WIPO Arbitration and Mediation Center
ADMINISTRATIVE PANEL DECISION
Valero Energy Corporation and Valero Marketing and Supply Company v. Perfect Privacy LLC / Milen Radumilo
Case No. D2016-2173
1. The Parties
The Complainant is Valero Energy Corporation and Valero Marketing and Supply Company from San Antonio, Texas, United States of America (“United States”) represented by Fasthoff Law Firm PLLC, United States.
The Respondent is Perfect Privacy LLC of Jacksonville, Florida, United States / Milen Radumilo of Bucharest, Romania.
2. The Domain Name and Registrar
The disputed domain name <valerofcu.org> is registered with Adomainofyourown.com LLC (the “Registrar”).
3. Procedural History
The Complaint was filed with the WIPO Arbitration and Mediation Center (the “Center”) on October 27, 2016. On October 27, 2016, the Center transmitted by email to the Registrar a request for registrar verification in connection with the disputed domain name. On November 1, 2016, the Registrar transmitted by email to the Center its verification response disclosing registrant and contact information for the disputed domain name which differed from the named Respondent and contact information in the Complaint. The Center sent an email communication to the Complainant on November 2, 2016 providing the registrant and contact information disclosed by the Registrar, and inviting the Complainant to submit an amendment to the Complaint. The Complainant filed an amended Complaint on the same day.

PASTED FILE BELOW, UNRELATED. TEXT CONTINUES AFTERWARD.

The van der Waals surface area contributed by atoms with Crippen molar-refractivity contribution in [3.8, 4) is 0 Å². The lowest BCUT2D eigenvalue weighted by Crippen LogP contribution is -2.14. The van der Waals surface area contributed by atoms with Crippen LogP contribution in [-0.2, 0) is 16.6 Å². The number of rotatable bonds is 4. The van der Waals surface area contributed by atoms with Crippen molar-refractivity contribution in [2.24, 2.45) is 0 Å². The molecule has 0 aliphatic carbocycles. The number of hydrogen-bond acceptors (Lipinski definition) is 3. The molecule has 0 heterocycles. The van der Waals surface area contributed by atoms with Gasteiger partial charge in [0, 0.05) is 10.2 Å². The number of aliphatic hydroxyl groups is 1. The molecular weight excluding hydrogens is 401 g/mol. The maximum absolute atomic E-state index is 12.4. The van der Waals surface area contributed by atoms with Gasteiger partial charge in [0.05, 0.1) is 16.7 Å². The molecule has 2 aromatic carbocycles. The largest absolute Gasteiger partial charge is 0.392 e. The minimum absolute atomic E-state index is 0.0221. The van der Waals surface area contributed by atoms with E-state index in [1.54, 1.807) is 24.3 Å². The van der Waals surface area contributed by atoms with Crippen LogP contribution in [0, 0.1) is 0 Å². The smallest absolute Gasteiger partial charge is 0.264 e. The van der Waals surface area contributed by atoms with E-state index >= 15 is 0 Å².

The Center verified that the Complaint together with the amended Complaint satisfied the formal requirements of the Uniform Domain Name Dispute Resolution Policy (the “Policy” or “UDRP”), the Rules for Uniform Domain Name Dispute Resolution Policy (the “Rules”), and the WIPO Supplemental Rules for Uniform Domain Name Dispute Resolution Policy (the “Supplemental Rules”).